Officer: 'I am truly, truly sorry' for ethnic slurs

Officer: 'I am truly, truly sorry' for ethnic slurs »Play Video
Seattle Detective Shandy Cobane
SEATTLE -- A 15-year-veteran of the Seattle police force, seen in a video roughing up an innocent detainee and saying ethnic slurs, came forward Friday evening to publicly apologize.

Detective Shandy Cobane gave a tearful statement expressing remorse for not only his derogatory comments, but for shedding a negative light on the Seattle police department.

"At no time did I ever dream that I would do anything that would bring such negative notoriety to my department," Cobane said. "Sadly, I did."

Cobane, a member of the gang unit, was on the scene April 17 as Seattle police detained three people including one Hispanic man in their hunt for possible armed robbery suspects.

The video shows a man lying face down without handcuffs and not under arrest.

On the video, you can hear an officer telling the man: "You got me? I'm going to beat the (expletive) Mexican piss out of you homey. You feel me?"

Seconds later, the man moves his hand, appearing to wipe his eye. The officer kicks him in the head as he wipes his boot on his hand. A female officer stomps on his leg.

Police realize they detained the wrong man, lift him up, and let him go. The video does not show a medic arriving on scene, even though the man has cuts on his face, and appears to have trouble walking.

"I want you to relax your weight on the car, OK?" an officer is heard saying. "Put your hands back so you don't fall down."

A freelance photographer captured the video.

"So, they kicked you in the head, man?" the photographer asked the victim. "Yeah, they did," he replied.

When asked why, the victim replied: "I don't know. They just kicked me in the head, they knocked me in the head." He added he had nothing to do with what was going on.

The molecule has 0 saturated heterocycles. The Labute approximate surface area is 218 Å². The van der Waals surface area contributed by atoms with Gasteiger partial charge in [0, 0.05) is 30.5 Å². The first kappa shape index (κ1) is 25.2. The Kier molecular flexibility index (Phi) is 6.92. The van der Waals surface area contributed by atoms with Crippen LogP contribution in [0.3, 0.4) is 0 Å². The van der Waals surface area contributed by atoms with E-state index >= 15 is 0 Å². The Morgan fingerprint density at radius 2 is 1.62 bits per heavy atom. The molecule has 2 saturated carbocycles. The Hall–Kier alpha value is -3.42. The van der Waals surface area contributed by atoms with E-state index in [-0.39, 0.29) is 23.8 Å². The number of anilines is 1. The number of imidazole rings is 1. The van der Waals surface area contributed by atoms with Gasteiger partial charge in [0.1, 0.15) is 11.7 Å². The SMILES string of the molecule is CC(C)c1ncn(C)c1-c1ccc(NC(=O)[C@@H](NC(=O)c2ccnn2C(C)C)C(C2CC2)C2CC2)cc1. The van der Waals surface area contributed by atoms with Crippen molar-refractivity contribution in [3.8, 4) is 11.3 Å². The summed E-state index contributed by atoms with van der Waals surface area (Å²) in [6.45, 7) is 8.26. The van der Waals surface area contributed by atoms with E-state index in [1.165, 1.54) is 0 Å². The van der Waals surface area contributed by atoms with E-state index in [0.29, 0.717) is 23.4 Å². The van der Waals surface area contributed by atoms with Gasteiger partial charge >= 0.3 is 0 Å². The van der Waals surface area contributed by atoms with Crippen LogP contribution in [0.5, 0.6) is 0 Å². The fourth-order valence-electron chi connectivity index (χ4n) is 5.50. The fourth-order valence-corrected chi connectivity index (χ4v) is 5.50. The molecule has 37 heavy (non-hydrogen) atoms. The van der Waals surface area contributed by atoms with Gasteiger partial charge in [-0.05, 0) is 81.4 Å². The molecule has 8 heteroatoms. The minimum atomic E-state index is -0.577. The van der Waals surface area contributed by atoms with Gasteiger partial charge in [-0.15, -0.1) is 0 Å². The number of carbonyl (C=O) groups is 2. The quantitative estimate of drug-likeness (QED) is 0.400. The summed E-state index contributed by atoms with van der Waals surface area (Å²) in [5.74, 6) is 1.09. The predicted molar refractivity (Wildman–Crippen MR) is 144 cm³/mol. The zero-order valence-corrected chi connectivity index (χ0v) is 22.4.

Cobane admitted the words he said to the man were offensive and unprofessional.

"Words and comments that... violated all basic values that our department prides itself on," Cobane said. "A day has not passed that I wished I could rewind the events of that night and take back those hateful words."

The executive director of One America, an immigrant advocacy organization, said the video was just awful.

"The language that was used was just despicable, horrendous language," said Pramila Jayapal. "Language that was used was racist and the violence ... there was no reason."

Jayapal also sits on a citizen panel that will help select the new Seattle police chief.

Cobane made a point to address the Latino community in his apology:

"To the Seattle community and in particularly members of the Latino community, I know that my words cut deep and were very hurtful.... I hope that you will not allow my insensitive comments to taint the department this community has worked so hard to build."

He offered to sit down with members of the Latino community to not only directly apologize but to "directly hear the impact my words have had."

"Please know that I am truly, truly sorry and ... I am committed to do everything I can do to right this terrible wrong."

Cobane and the female officer seen in the video are both on administrative reassignment. Seattle Interim Police Chief John Diaz says he has asked the Office of Professional Accountability to fast-track the investigation, but any disciplinary action won't be known until the investigation is complete.

Diaz said it was Cobane's decision to make his public apology and that the investigation will continue.

"We will go fully through it, and at the end of the day there will be a finding in this case," Diaz said.

Cobane says he plans to fully cooperate.

"I accept full responsibility for my comments," he said.

The victim's name has not been released.